I’m glad Jarom drove us to the doctor’s office this afternoon, because the closer we got, the more I wanted to turn around and go somewhere else. Anywhere else. Instead we sat in the car for a minute when we got there, and I think opening the car door and getting out was one of the bravest things I’ve done in a long time.
As I said before, we made a list of questions to ask. It helped a lot, but the visit was still awful. Here are the questions and answers.
Have we understood correctly that there’s no chance the baby will survive?
Are there any health risks to me involved?
What are the chances of the baby being born alive at any given point, whether we decide to induce or wait it out?
No precise way to tell. By waiting, there’s a 35% chance the baby will die in utero.
Are there risks to inducing?
Not any more than with a regularly scheduled induction for a regular delivery.
Are there benefits of choosing one option over the other? [The specialist did tell me I had the third option of a D&X, but I’m not comfortable with it and am not considering it in my choices.]
This is personal choice. It depends on what we feel is best for us.
Can I choose to have a C-section?
Will I be in Labor & Delivery with the other expectant mothers?
Yes, but they put a red heart on the door and a note on the chart so all the staff knows what’s happening. There will be a lot of sympathy and sensitivity. [At this point I started crying and handed the list of questions over to Jarom.]
Could I deliver at Mountain View [the hospital where I had Evan and June]?
When do we need to make a decision about what to do?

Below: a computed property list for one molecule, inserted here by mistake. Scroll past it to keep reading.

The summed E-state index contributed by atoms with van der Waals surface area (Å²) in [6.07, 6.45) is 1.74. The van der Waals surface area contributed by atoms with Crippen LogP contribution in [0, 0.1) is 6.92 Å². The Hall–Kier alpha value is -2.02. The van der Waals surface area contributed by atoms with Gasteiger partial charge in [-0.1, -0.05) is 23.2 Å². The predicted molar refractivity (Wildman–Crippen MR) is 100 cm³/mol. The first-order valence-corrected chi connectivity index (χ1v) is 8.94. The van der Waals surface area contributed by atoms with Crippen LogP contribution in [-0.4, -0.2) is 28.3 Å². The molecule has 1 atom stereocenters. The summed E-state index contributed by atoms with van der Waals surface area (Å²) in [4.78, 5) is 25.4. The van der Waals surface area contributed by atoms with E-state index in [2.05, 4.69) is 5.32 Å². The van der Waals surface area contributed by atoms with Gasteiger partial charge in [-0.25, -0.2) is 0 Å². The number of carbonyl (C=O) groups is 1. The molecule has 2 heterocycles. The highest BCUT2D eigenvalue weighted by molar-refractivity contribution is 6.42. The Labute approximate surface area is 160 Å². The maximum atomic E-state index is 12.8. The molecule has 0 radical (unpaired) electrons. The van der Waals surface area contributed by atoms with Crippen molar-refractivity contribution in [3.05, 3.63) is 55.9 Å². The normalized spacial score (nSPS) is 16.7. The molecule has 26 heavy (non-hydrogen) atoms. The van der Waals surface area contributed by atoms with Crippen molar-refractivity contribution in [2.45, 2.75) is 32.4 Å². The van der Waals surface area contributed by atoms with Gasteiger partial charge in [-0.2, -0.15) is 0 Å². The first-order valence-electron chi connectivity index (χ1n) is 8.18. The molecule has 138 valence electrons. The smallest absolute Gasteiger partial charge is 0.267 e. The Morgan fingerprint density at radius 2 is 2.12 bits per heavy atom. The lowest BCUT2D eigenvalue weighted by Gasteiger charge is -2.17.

There’s no rush. The only exception would be if the baby does die in utero, in which case my body won’t know for a few weeks until the fetus starts to decay. For that reason it’s recommended that I have a weekly visit to check for a heartbeat.
Would we do a funeral?
Personal choice. There’s no obligation one way or the other.
What happens to the baby if we decide not to have a funeral?
The hospital will dispose of the body. [I’m absolutely not ok with this, so I’ll have to start figuring out funeral costs and planning. Also not fun.]
How long will I be in the hospital?
I can leave as soon as I feel ready. [I cried again at the thought of leaving the hospital without a baby.]
What will my physical recovery be like?
Slightly faster and easier than a full-term delivery.
How long will I need to wait until I can get an IUD? [The OB gave me an odd look, so I explained that we had already planned for this to be our last baby and it felt right to us to be done.]
Probably about 4 weeks.
What happens if the baby dies in utero?
They should be able to catch it at my weekly visit, and then I’ll be induced sometime in the near future after that.
If the baby is born alive, will we fill out a birth certificate? What do we need to fill out if the baby is stillborn?
The OB wasn’t quite sure about this but said the hospital would know about the paperwork.
Will the medical staff at the hospital be aware of the situation?
[This got answered earlier.]
Do I still have to do the glucose test? [I thought of this as we were going into the exam room because I saw a pack of the drinks on the table. It was a trivial concern, but I figured I might as well ask.]
No, they won’t make me do that.
Those were all the questions on my list. Then I threw one into the air and made the entire visit a million times worse.
Will we get to hold the baby?
Yes, of course. The OB said he encourages parents to hold their baby because it will be better than always imagining the worst. But it was heartbreaking to think of.
Tomorrow Evan is going to a friend’s birthday party and then I’m taking the kids to an Easter egg hunt. Somehow I have to clean the kitchen and at least the living room, and bake cakes for Jarom’s party on Sunday. It will be a busy day – which I hope will keep me distracted. I’m so worn out after this week.